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Inclusion Desk

The Inclusion Desk is a multi-platform reporting effort by WXXI News to inform and transform attitudes and behavior about inclusion. The Inclusion Desk grew from the Move to Include partnership between WXXI and the Golisano Foundation. Through programming and special events, WXXI and the Golisano Foundation look to build a more inclusive community by inspiring and motivating people to embrace different abilities and include all people in every aspect of community life.

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A Rochester organization is hoping that people who are spending more time at home during the coronavirus pandemic will use some of that time to become "inclusion ambassadors."

Rochester Accessible Adventures, a nonprofit dedicated to ensuring that people with disabilities have access to sports and recreation, is offering online training for children who are in middle school and older.

Woody Livingston, who has very limited vision and uses a cochlear implant to help him hear, gestures with his hands as he stands for a photo portrait at his home in Henrietta, New York.
Max Schulte / WXXI News

Woody Livingston says he's an outgoing guy. 

"I like to go fishing. Go to the lake. You know, travel all around," the Henrietta man said. 

Like a lot of people who've been sticking close to home during the coronavirus, Livingston hasn't been able to do fun things like that.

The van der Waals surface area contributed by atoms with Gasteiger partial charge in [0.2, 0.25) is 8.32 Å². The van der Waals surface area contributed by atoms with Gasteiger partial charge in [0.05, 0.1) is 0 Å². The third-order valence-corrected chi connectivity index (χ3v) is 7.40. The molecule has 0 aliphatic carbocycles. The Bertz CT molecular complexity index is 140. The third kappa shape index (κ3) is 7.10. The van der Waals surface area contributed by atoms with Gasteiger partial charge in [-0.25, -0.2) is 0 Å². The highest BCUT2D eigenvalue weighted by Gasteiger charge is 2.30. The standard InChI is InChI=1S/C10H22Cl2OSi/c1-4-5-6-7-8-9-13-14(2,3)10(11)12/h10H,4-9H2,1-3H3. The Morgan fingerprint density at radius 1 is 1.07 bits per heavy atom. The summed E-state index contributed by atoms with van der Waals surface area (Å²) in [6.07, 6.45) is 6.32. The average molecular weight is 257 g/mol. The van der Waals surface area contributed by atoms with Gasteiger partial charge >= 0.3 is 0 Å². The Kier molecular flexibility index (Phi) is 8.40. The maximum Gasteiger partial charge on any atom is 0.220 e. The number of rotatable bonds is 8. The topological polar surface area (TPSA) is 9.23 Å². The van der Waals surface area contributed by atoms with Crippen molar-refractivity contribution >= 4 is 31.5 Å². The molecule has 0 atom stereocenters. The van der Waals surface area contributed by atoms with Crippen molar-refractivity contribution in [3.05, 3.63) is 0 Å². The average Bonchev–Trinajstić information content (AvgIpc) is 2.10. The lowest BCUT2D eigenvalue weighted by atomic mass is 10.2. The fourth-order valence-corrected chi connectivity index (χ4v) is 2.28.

But for him, the restrictions have gone far beyond fishing. 

For Livingston, who is deafblind, it meant almost entirely losing his connections to the outside world.

Special Olympics athlete Jacob Booher-Babcock lifts his arms and legs up in a V formation as he takes part in a virtual competition.
Max Schulte / WXXI News

Sweat trickled down Jacob Booher-Babcock's flushed face in the midday sun as he pushed through a series of sit-ups. His hands and feet touched at the top when he stretched his arms and legs into a "V" formation.

Jacob smiled when his coach, Martha Pachuta, told him he just set a new personal record.

Pachuta and Jacob's mother, grandparents, and a young cousin cheer him on as he takes part in a virtual competition in the circular driveway of his grandparents' Churchville home. Normally, the Special Olympics athlete would be performing before a much bigger crowd.

More than 100 concerned community members, consumers and former employees of the Center for Disability Rights and the Regional Center for Independent Living are speaking out about alleged mismanagement, malfeasance and xenophobic remarks made by the organization’s founder, president and CEO, Bruce Darling.

They wrote and signed an open letter calling Darling’s leadership “calamitous.” It said there’s a “lack of accountability,” “nonexistent governance,” and alleges malfeasance and "unethical conduct.” 

Philipe Rivera is sitting in his powered wheelchair on the Monroe County Department of Human Services campus.
Max Schulte / WXXI News

Philipe Rivera goes by "Flip." He's 34 years old and has cerebral palsy. He has a tattoo on his arm, uses a wheelchair, and communicates through a device called a DynaVox.